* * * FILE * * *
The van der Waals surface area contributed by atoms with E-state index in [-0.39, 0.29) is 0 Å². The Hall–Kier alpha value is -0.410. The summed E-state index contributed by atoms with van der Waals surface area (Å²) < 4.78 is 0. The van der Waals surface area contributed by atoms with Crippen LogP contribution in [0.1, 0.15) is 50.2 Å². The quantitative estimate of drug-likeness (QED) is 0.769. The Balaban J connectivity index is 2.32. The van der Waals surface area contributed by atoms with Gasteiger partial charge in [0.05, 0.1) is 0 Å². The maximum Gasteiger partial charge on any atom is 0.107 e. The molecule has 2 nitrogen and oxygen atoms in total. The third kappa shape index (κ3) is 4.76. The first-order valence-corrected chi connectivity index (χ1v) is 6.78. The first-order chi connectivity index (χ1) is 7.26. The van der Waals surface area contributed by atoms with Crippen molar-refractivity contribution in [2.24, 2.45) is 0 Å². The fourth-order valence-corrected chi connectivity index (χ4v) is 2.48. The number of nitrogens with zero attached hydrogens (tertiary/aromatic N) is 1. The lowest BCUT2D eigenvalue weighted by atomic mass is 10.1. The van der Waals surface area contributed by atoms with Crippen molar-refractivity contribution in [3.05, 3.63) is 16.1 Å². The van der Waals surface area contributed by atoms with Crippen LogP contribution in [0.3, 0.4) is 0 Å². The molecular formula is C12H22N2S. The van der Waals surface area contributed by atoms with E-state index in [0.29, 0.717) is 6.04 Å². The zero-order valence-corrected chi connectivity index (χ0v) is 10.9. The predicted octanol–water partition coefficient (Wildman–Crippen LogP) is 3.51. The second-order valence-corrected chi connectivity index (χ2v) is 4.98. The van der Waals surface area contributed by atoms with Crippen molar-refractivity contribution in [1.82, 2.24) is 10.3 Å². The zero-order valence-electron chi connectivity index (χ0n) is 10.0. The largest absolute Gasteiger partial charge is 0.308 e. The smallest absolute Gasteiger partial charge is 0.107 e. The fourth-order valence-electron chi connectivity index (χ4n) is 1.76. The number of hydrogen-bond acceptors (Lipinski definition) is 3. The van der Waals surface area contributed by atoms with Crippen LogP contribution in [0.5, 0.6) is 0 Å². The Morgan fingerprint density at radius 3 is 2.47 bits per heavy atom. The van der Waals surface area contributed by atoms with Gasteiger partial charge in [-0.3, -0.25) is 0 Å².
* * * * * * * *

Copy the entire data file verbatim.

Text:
The van der Waals surface area contributed by atoms with E-state index in [-0.39, 0.29) is 0 Å². The Hall–Kier alpha value is -0.410. The summed E-state index contributed by atoms with van der Waals surface area (Å²) < 4.78 is 0. The van der Waals surface area contributed by atoms with Crippen LogP contribution in [0.1, 0.15) is 50.2 Å². The quantitative estimate of drug-likeness (QED) is 0.769. The Balaban J connectivity index is 2.32. The van der Waals surface area contributed by atoms with Gasteiger partial charge in [0.05, 0.1) is 0 Å². The maximum Gasteiger partial charge on any atom is 0.107 e. The molecule has 2 nitrogen and oxygen atoms in total. The third kappa shape index (κ3) is 4.76. The first-order valence-corrected chi connectivity index (χ1v) is 6.78. The first-order chi connectivity index (χ1) is 7.26. The van der Waals surface area contributed by atoms with Crippen molar-refractivity contribution in [2.24, 2.45) is 0 Å². The fourth-order valence-corrected chi connectivity index (χ4v) is 2.48. The number of nitrogens with zero attached hydrogens (tertiary/aromatic N) is 1. The lowest BCUT2D eigenvalue weighted by atomic mass is 10.1. The van der Waals surface area contributed by atoms with Crippen molar-refractivity contribution in [3.05, 3.63) is 16.1 Å². The van der Waals surface area contributed by atoms with Crippen LogP contribution in [0.3, 0.4) is 0 Å². The molecular formula is C12H22N2S. The van der Waals surface area contributed by atoms with E-state index in [0.29, 0.717) is 6.04 Å². The zero-order valence-corrected chi connectivity index (χ0v) is 10.9. The predicted octanol–water partition coefficient (Wildman–Crippen LogP) is 3.51. The second-order valence-corrected chi connectivity index (χ2v) is 4.98. The van der Waals surface area contributed by atoms with Crippen molar-refractivity contribution in [1.82, 2.24) is 10.3 Å². The zero-order valence-electron chi connectivity index (χ0n) is 10.0. The largest absolute Gasteiger partial charge is 0.308 e. The smallest absolute Gasteiger partial charge is 0.107 e. The fourth-order valence-electron chi connectivity index (χ4n) is 1.76. The number of hydrogen-bond acceptors (Lipinski definition) is 3. The van der Waals surface area contributed by atoms with Crippen LogP contribution in [0.5, 0.6) is 0 Å². The Morgan fingerprint density at radius 3 is 2.47 bits per heavy atom. The van der Waals surface area contributed by atoms with Gasteiger partial charge in [-0.3, -0.25) is 0 Å².